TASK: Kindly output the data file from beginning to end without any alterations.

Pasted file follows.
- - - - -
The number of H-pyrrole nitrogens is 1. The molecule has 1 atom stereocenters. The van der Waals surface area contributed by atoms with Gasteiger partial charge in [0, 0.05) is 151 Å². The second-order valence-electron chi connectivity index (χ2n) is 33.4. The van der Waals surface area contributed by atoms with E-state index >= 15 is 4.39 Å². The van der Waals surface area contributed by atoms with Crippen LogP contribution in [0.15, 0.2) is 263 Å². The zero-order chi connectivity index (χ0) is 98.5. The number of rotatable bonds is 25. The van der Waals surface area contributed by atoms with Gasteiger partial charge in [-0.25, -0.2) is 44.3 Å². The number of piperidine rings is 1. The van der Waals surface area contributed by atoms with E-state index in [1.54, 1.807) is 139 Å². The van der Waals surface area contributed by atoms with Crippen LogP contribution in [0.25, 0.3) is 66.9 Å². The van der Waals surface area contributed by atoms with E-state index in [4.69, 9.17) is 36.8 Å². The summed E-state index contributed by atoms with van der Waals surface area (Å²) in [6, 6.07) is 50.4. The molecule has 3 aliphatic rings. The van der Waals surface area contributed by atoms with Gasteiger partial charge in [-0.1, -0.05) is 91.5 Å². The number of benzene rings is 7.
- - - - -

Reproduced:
The number of H-pyrrole nitrogens is 1. The molecule has 1 atom stereocenters. The van der Waals surface area contributed by atoms with Gasteiger partial charge in [0, 0.05) is 151 Å². The second-order valence-electron chi connectivity index (χ2n) is 33.4. The van der Waals surface area contributed by atoms with E-state index >= 15 is 4.39 Å². The van der Waals surface area contributed by atoms with Crippen LogP contribution in [0.15, 0.2) is 263 Å². The zero-order chi connectivity index (χ0) is 98.5. The number of rotatable bonds is 25. The van der Waals surface area contributed by atoms with Gasteiger partial charge in [-0.25, -0.2) is 44.3 Å². The number of piperidine rings is 1. The van der Waals surface area contributed by atoms with E-state index in [1.54, 1.807) is 139 Å². The van der Waals surface area contributed by atoms with Crippen LogP contribution in [0.25, 0.3) is 66.9 Å². The van der Waals surface area contributed by atoms with E-state index in [4.69, 9.17) is 36.8 Å². The summed E-state index contributed by atoms with van der Waals surface area (Å²) in [6, 6.07) is 50.4. The molecule has 3 aliphatic rings. The van der Waals surface area contributed by atoms with Gasteiger partial charge in [-0.1, -0.05) is 91.5 Å². The number of benzene rings is 7.